Solvent-based paclitaxel (sb-paclitaxel) plus carboplatin is a commonly utilized regimen in lung cancer.41 Unfortunately, this combination is associated with a high incidence of adverse effects, including fatal hypersensitivity reactions, neutropenia, and anemia. Because of the hypersensitivity reactions, premedication with a steroid, diphenhydramine, and an H2 antagonist is recommended.42 Two agents being investigated are nanoparticle albumin-bound paclitaxel (nab-paclitaxel) and paclitaxel poliglumex (PPX). Nab-paclitaxel is a unique protein formulation of paclitaxel that may reach the tumor microenvironment more efficiently and may be preferentially taken up by cancer cells while also decreasing toxicities associated with paclitaxel and its solvent.41,43 Of particular note was the decrease seen in neuropathy in the nab-paclitaxel treatment arm, including a decrease in recovery time from grade 4 neuropathy after the treatment was finished. Additionally, grade 4 neutropenia was significantly less in the nabpaclitaxel group; however, there was an increase observed in the amount of anemia and thrombocytopenia in study subjects. Despite increases in cumulative dosages administered and improvements in PFS, OS was not improved with the use of nab-paclitaxel. Although the results were not as promising as expected, subgroup analysis indicates that patients with squamous cell cancer may experience a greater benefit from nab-paclitaxel. Despite the advantageous adverse effect profile with PPX, no improvements in overall survival or time to progression was seen in studies. 44,45 No recent information can be found regarding FDA approval or marketing by the manufacturer.
Lactoferrin, most commonly found in breast milk,46 when given orally causes maturation of dendritic cells in the gut-associated lymphoid tissue which counteracts anti-tumor effects produced by malignant cells.47 A recombinant lactoferrin, talactoferrin alfa, has been studied in phase I and II trials in patients with locally advanced or metastatic NSCLC who have failed firstline chemotherapy.48 In early August, a phase III trial of talactoferrin alfa as third line in the treatment of NSCLC (FORTIS-M) was closed to accrual due to not meeting its primary end point of OS, which was a median of 7.5 months in the talactoferrin groups compared with 7.7 months in the placebo group (P = .06).49 A phase III trial, FORTIS-C, for the treatment of newly diagnosed, stage IIIB or IV lung cancer of talactoferrin or placebo in combination with carboplatin and paclitaxel is still ongoing.48
The goal of vaccination in NSCLC is to mount a targeted immune response specifically against the NSCLC cells. In the past, outcomes in vaccine and immunologic research for NSCLC were disappointing. The majority of current phase III research is focused on implementing vaccine therapy after successful response to standard therapy, or as a maintenance phase of treatment.
Astuprotimut-R (MAGE-A3, GSK1572932A)
Melanoma-associated antigen A3 (MAGE A3), a tumor-specific antigen that can be identified by cytotoxic T cells, is overexpressed in 35% to 50% of NSCLC.50,51 This antigen, which is expressed in early carcinogenesis, is most commonly found in squamous NSCLC and is associated with more aggressive disease.50,52 A vaccine, astuprotimut-R, consisting of a recombinant MACE A3 fused with protein D of H influenza, has undergone phase I and II trials in early stage NSCLC.53,54 A randomized phase II trial assigned 182 patients with MAGE A3 expressing stage IB or II NSCLC to astuprotimut-R or placebo following curative surgery. The HR for disease-free interval was 0.74 and OS was 0.66, both non-signficant.54 A randomized, double-blind phase III trial, MAGRIT, including patients with stage IB, II, and IIIA NSCLC receiving astuprotimut- R or placebo after surgery or chemotherapy, is ongoing.55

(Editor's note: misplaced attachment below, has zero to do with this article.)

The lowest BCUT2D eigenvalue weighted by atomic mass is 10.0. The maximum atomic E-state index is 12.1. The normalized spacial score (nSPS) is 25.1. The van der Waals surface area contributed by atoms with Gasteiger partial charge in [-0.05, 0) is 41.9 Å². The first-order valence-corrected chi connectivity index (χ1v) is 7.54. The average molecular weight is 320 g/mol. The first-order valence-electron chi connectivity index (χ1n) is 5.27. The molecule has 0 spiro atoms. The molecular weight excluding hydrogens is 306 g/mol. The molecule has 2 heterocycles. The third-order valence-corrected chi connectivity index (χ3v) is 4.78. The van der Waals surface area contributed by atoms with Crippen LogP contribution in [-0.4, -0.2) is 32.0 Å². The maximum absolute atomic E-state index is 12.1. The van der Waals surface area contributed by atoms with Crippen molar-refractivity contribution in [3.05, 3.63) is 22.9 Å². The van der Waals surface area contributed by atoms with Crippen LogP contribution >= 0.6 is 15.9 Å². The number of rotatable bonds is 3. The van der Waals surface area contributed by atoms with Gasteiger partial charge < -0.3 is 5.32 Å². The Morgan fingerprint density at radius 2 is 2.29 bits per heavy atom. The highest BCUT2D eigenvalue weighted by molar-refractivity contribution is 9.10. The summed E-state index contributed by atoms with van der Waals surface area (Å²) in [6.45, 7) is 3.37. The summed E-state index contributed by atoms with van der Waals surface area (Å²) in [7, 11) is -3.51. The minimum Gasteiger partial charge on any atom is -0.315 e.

Emepepimut-S (Liposomal BLP25 or Stimuvax)
Emepepimut-S is a vaccine with a synthetic MUC-1 peptide core and a liposomal delivery system.56 MUC-1 is a glycoprotein overexpressed on cancer cells necessary for tumor cell growth, anti-apoptosis, and chemotherapy resistance. 57-59 In animal models, emepepimut- S has produced a T-cell mediated response against NSCLC cells.60 A total of 171 patients with a response or stable disease after first-line treatment for advanced or metastatic disease NSCLC were randomized to maintenance emepepimut-S, given with cyclophosphamide prior to vaccination, or placebo, which was continued until disease progression. There was no difference in median OS (17.2 months vs 13 months), but a non-significant trend of improved survival was seen in patients with stage IIIB NSCLC without malignant pleural effusions (30.6 months vs 13.3 months). Only 21% of patients mounted a specific T-cell response against MUC-1.61,62 Adverse effects included mild flu-like symptoms, infections, and injection reactions. Currently, 2 phase III trials, START (closed to accrual) and INSPIRE, are being conducted in stage IIIB patients who have had a response or stable disease to concurrent chemoradiotherapy.63
Unlike emepepimut and astuprotimut, belagenpumatucel-L includes 4 irradiated NSCLC cell lines—2 adenocarcinoma, 1 squamous cell, and 1 large cell. An antisense gene plasmid, or inhibitor, of transforming growth factor β2 (TGF- β2) is incorporated into these cells for additional efficacy.64 TGF- β2 inhibits T-cell activation and maturation and increased levels have been linked to a worse prognosis in patients with NSCLC.65,66 Seventy-five patients with stage II-IV NSCLC and a tumor burden of ≤125 mL were randomized into a phase II trial to receive 3 different doses of belgenpumatucel- L every 4 or 8 weeks for up to 16 doses following standard chemotherapy. OS was higher in the patients in the 2 higher-dosing groups compared with patients in the lower-dosing group, with an estimated 1-year survival of 68% in the higher-dosing groups (≥25 x 106 cells) compared with 39% in the lowerdosing group. There was no difference in toxicity between the 3 dosing schema, with the most common toxicities being pain, fatigue, cough, and breathing problems.67 The STOP trial, a randomized, placebo-controlled, phase III study, is currently comparing belagenpumatucel-L (25 x 106 cells) with placebo in stage IIIA-IV disease following standard chemotherapy. 68